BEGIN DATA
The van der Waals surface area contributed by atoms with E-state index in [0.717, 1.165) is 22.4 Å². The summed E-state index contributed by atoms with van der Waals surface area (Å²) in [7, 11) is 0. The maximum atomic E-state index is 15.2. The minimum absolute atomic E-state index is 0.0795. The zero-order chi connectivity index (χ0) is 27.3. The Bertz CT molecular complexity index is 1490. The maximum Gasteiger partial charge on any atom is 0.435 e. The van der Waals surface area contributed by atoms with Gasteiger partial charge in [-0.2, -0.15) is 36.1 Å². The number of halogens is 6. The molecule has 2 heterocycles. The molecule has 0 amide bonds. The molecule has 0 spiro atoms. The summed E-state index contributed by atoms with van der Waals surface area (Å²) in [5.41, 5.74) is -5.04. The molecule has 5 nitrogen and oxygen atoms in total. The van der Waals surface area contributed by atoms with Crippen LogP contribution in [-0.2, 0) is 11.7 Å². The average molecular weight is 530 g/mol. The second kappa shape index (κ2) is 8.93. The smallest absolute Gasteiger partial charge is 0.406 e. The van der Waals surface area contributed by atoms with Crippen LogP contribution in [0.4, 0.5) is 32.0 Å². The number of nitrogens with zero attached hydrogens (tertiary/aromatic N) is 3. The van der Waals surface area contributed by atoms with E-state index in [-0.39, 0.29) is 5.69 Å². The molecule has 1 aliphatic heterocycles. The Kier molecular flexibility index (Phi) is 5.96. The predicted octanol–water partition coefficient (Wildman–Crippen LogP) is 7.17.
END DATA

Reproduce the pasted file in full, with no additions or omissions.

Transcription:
The van der Waals surface area contributed by atoms with E-state index in [0.717, 1.165) is 22.4 Å². The summed E-state index contributed by atoms with van der Waals surface area (Å²) in [7, 11) is 0. The maximum atomic E-state index is 15.2. The minimum absolute atomic E-state index is 0.0795. The zero-order chi connectivity index (χ0) is 27.3. The Bertz CT molecular complexity index is 1490. The maximum Gasteiger partial charge on any atom is 0.435 e. The van der Waals surface area contributed by atoms with Gasteiger partial charge in [-0.2, -0.15) is 36.1 Å². The number of halogens is 6. The molecule has 2 heterocycles. The molecule has 0 amide bonds. The molecule has 0 spiro atoms. The summed E-state index contributed by atoms with van der Waals surface area (Å²) in [5.41, 5.74) is -5.04. The molecule has 5 nitrogen and oxygen atoms in total. The van der Waals surface area contributed by atoms with Crippen LogP contribution in [-0.2, 0) is 11.7 Å². The average molecular weight is 530 g/mol. The second kappa shape index (κ2) is 8.93. The smallest absolute Gasteiger partial charge is 0.406 e. The van der Waals surface area contributed by atoms with Crippen LogP contribution in [0.4, 0.5) is 32.0 Å². The number of nitrogens with zero attached hydrogens (tertiary/aromatic N) is 3. The van der Waals surface area contributed by atoms with E-state index in [-0.39, 0.29) is 5.69 Å². The molecule has 1 aliphatic heterocycles. The Kier molecular flexibility index (Phi) is 5.96. The predicted octanol–water partition coefficient (Wildman–Crippen LogP) is 7.17.